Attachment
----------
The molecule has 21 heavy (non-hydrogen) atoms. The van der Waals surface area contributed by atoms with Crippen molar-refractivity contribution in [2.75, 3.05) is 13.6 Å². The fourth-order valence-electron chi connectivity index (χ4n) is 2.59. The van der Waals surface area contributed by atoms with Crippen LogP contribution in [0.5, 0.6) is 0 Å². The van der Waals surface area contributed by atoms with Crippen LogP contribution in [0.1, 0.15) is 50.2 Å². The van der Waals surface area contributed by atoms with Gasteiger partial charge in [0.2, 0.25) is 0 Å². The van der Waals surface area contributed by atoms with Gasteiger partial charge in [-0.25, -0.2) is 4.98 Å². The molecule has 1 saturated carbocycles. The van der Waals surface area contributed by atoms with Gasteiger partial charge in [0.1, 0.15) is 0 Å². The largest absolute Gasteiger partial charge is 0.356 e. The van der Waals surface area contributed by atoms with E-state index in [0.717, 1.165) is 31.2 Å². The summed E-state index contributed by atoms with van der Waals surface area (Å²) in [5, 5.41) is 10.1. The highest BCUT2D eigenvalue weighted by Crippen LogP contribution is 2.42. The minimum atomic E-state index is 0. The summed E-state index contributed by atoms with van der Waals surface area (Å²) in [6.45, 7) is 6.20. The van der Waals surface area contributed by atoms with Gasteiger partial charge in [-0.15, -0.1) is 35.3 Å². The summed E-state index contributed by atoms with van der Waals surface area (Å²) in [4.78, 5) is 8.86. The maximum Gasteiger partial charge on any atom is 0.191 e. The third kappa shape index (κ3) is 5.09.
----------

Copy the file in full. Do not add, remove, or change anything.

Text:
The molecule has 21 heavy (non-hydrogen) atoms. The van der Waals surface area contributed by atoms with Crippen molar-refractivity contribution in [2.75, 3.05) is 13.6 Å². The fourth-order valence-electron chi connectivity index (χ4n) is 2.59. The van der Waals surface area contributed by atoms with Crippen LogP contribution in [0.5, 0.6) is 0 Å². The van der Waals surface area contributed by atoms with Crippen LogP contribution in [0.1, 0.15) is 50.2 Å². The van der Waals surface area contributed by atoms with Gasteiger partial charge in [0.2, 0.25) is 0 Å². The van der Waals surface area contributed by atoms with Gasteiger partial charge in [-0.25, -0.2) is 4.98 Å². The molecule has 1 saturated carbocycles. The van der Waals surface area contributed by atoms with Gasteiger partial charge in [0.1, 0.15) is 0 Å². The largest absolute Gasteiger partial charge is 0.356 e. The van der Waals surface area contributed by atoms with E-state index in [0.717, 1.165) is 31.2 Å². The summed E-state index contributed by atoms with van der Waals surface area (Å²) in [5, 5.41) is 10.1. The highest BCUT2D eigenvalue weighted by Crippen LogP contribution is 2.42. The minimum atomic E-state index is 0. The summed E-state index contributed by atoms with van der Waals surface area (Å²) in [6.45, 7) is 6.20. The van der Waals surface area contributed by atoms with Gasteiger partial charge in [-0.15, -0.1) is 35.3 Å². The summed E-state index contributed by atoms with van der Waals surface area (Å²) in [4.78, 5) is 8.86. The maximum Gasteiger partial charge on any atom is 0.191 e. The third kappa shape index (κ3) is 5.09.